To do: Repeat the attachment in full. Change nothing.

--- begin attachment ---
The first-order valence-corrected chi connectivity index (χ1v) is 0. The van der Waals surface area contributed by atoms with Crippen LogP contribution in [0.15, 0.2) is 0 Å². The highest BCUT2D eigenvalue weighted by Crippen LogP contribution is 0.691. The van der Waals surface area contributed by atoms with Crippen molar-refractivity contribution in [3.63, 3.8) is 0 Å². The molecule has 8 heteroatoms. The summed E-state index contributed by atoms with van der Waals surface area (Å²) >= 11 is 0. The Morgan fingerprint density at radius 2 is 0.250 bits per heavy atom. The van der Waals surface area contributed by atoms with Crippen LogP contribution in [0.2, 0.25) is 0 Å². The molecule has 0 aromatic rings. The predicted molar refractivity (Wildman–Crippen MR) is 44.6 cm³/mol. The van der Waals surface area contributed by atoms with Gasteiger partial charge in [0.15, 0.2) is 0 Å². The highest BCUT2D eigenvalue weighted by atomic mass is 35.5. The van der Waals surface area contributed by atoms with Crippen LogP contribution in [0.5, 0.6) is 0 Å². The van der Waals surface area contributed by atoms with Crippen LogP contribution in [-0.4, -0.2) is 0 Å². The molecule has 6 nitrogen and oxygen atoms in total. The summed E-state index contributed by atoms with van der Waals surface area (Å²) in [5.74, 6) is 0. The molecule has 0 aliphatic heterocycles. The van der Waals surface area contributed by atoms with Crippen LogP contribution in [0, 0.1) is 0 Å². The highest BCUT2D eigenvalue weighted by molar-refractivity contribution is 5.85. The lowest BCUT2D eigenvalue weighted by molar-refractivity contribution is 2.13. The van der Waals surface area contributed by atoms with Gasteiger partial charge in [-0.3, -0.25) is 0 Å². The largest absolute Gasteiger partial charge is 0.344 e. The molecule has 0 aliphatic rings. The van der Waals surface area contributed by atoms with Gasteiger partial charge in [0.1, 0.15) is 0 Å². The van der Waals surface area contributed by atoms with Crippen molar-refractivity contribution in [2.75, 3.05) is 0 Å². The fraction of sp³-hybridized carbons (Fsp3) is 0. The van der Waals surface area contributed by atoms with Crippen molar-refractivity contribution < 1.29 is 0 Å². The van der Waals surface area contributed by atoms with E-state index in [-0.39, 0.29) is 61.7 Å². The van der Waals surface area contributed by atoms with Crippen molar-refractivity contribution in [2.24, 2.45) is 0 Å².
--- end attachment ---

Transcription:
The first-order valence-corrected chi connectivity index (χ1v) is 0. The van der Waals surface area contributed by atoms with Crippen LogP contribution in [0.15, 0.2) is 0 Å². The highest BCUT2D eigenvalue weighted by Crippen LogP contribution is 0.691. The van der Waals surface area contributed by atoms with Crippen molar-refractivity contribution in [3.63, 3.8) is 0 Å². The molecule has 8 heteroatoms. The summed E-state index contributed by atoms with van der Waals surface area (Å²) >= 11 is 0. The Morgan fingerprint density at radius 2 is 0.250 bits per heavy atom. The van der Waals surface area contributed by atoms with Crippen LogP contribution in [0.2, 0.25) is 0 Å². The molecule has 0 aromatic rings. The predicted molar refractivity (Wildman–Crippen MR) is 44.6 cm³/mol. The van der Waals surface area contributed by atoms with Gasteiger partial charge in [0.15, 0.2) is 0 Å². The highest BCUT2D eigenvalue weighted by atomic mass is 35.5. The van der Waals surface area contributed by atoms with Crippen LogP contribution in [0.5, 0.6) is 0 Å². The van der Waals surface area contributed by atoms with Crippen LogP contribution in [-0.4, -0.2) is 0 Å². The molecule has 6 nitrogen and oxygen atoms in total. The summed E-state index contributed by atoms with van der Waals surface area (Å²) in [5.74, 6) is 0. The molecule has 0 aliphatic heterocycles. The van der Waals surface area contributed by atoms with Crippen LogP contribution in [0, 0.1) is 0 Å². The highest BCUT2D eigenvalue weighted by molar-refractivity contribution is 5.85. The lowest BCUT2D eigenvalue weighted by molar-refractivity contribution is 2.13. The van der Waals surface area contributed by atoms with Gasteiger partial charge in [-0.3, -0.25) is 0 Å². The largest absolute Gasteiger partial charge is 0.344 e. The molecule has 0 aliphatic rings. The van der Waals surface area contributed by atoms with Gasteiger partial charge in [0.1, 0.15) is 0 Å². The van der Waals surface area contributed by atoms with Crippen molar-refractivity contribution in [2.75, 3.05) is 0 Å². The fraction of sp³-hybridized carbons (Fsp3) is 0. The van der Waals surface area contributed by atoms with Crippen molar-refractivity contribution < 1.29 is 0 Å². The van der Waals surface area contributed by atoms with E-state index in [-0.39, 0.29) is 61.7 Å². The van der Waals surface area contributed by atoms with Crippen molar-refractivity contribution in [2.24, 2.45) is 0 Å².